Second-half run boosts Terps women to final

Five consecutive goals break open close game

Tar Heels also advance

  • Maryland's Caitlyn McFadden rushes to hug teammate Karri Ellen Johnson after Johnson scored the Terps' fifth goal.
Maryland's Caitlyn McFadden rushes to hug teammate Karri… (Baltimore Sun photo by Gene…)
April 24, 2010|By Katherine Dunn | The Baltimore Sun

COLLEGE PARK — Maryland coach Cathy Reese has a favorite saying that perfectly describes Friday's Atlantic Coast Conference women's lacrosse semifinal at Ludwig Field.

"The great thing about lacrosse is there's always a second half," Reese said with a laugh.

After getting off to a slow start against No. 4 Virginia, the No. 3 Terrapins scored the first five goals of the second half to spark a 10-6 victory and a chance to defend their title against No. 1 North Carolina on Sunday.

"We learned from what we just did," Reese said. "Our team has great potential and we have yet to reach it, and I think that's what excites me as a coach. We could see a difference in our team from the first half to the second."

In a first-half defensive standoff, Maryland took a 2-1 lead 13 minutes in, and neither team scored again until Brittany Kalkstein tied it for Virginia with 20.7 seconds left. The Terps, however, garnered a little momentum for the second half with two shots in the last three seconds after Iliana Sanza picked off a Virginia pass.

After the break, Karri Ellen Johnson and Brandi Jones scored two goals and Laura Merrifield added one as the Terps (15-1) used the five-goal run to take a 7-2 lead, but their defense played the key role.

Led by Karissa Taylor, Brittany Poist, Abby Caso and Sanza, the Terps held Virginia (13-4) scoreless for 15 minutes with alert coverage against the Cavaliers' patient set attack and with pressure that forced Virginia to turn over seven of 13 clearing attempts.

"I think Maryland, obviously their transition ride was really good, and it flushered us a little bit," Virginia coach Julie Meyers said, "and I think it kind of excited Maryland that we were flustered by it."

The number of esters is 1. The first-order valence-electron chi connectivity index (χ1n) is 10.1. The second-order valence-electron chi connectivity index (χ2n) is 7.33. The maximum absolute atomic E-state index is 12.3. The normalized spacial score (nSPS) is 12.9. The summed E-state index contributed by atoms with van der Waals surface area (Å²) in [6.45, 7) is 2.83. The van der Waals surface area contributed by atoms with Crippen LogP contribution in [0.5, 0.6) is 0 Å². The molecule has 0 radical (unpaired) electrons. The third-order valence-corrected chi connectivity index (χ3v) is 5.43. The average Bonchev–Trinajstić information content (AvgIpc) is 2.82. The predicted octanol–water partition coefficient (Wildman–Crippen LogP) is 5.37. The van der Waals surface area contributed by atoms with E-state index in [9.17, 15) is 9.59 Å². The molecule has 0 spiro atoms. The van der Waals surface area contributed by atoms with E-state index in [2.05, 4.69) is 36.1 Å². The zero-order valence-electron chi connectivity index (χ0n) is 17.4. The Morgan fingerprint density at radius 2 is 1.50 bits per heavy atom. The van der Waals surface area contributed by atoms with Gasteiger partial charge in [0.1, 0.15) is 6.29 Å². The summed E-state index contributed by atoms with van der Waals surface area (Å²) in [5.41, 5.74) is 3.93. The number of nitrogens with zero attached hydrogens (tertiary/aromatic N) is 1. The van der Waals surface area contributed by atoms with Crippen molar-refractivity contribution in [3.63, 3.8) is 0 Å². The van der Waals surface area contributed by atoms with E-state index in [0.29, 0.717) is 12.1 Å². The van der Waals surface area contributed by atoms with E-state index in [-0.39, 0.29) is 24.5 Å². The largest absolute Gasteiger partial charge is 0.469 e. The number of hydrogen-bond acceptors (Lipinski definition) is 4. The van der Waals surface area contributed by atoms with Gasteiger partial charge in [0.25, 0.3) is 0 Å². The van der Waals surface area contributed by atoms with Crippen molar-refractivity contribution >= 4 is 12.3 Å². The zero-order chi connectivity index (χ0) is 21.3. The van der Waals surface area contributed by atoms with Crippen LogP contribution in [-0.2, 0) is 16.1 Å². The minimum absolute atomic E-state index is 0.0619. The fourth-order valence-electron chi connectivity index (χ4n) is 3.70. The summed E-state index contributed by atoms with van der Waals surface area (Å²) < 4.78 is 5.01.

The Cavaliers' set offense was the most patient Maryland has faced, Taylor said, adding with a laugh that the Terps were "just trying not to fall asleep."

"It gives us an opportunity to take more risks whenever they sit back and do slow passes, working it around," Taylor said. "It doesn't take us out of our game because we've been practicing for it. We've been ready for it. We just stayed focussed throughout the whole attack."

Kalkstein, a Roland Park graduate who finished with four goals, brought the Cavaliers within 7-4 on back-to-back goals with 14:14 left, but Caitlyn McFadden snuffed the momentum with one of the Terps' five free-position goals.

The Terps meet North Carolina (14-1) for the title Sunday at 1 p.m. at Ludwig Field. Carolina, which beat Duke, 14-4, in Friday's other semifinal, dealt the Terps their only loss this season, 13-9, in Chapel Hill on April 10. The Blue Devils also edged the Terps, 8-7, in last season's NCAA Division I semifinal before falling to Northwestern in the title game.

On Friday, the Tar Heels rolled up a 7-0 lead in the first 14 minutes and boosted the lead to 13-1 when Megan Bosica fed Becky Lynch with 16:45 to go.

The Tar Heels, whose only ACC title came in 2002, also got three goals and two assists from North Harford graduate Corey Donohoe and two goals and two assists from Mount Hebron graduate Bosica.

Since suffering their only loss at Virginia, 13-12 in overtime, the Tar Heels have won eight straight games, including Sunday's 18-16 upset of then-No. 1 Northwestern, which ended a 41-game winning streak for the Wildcats.

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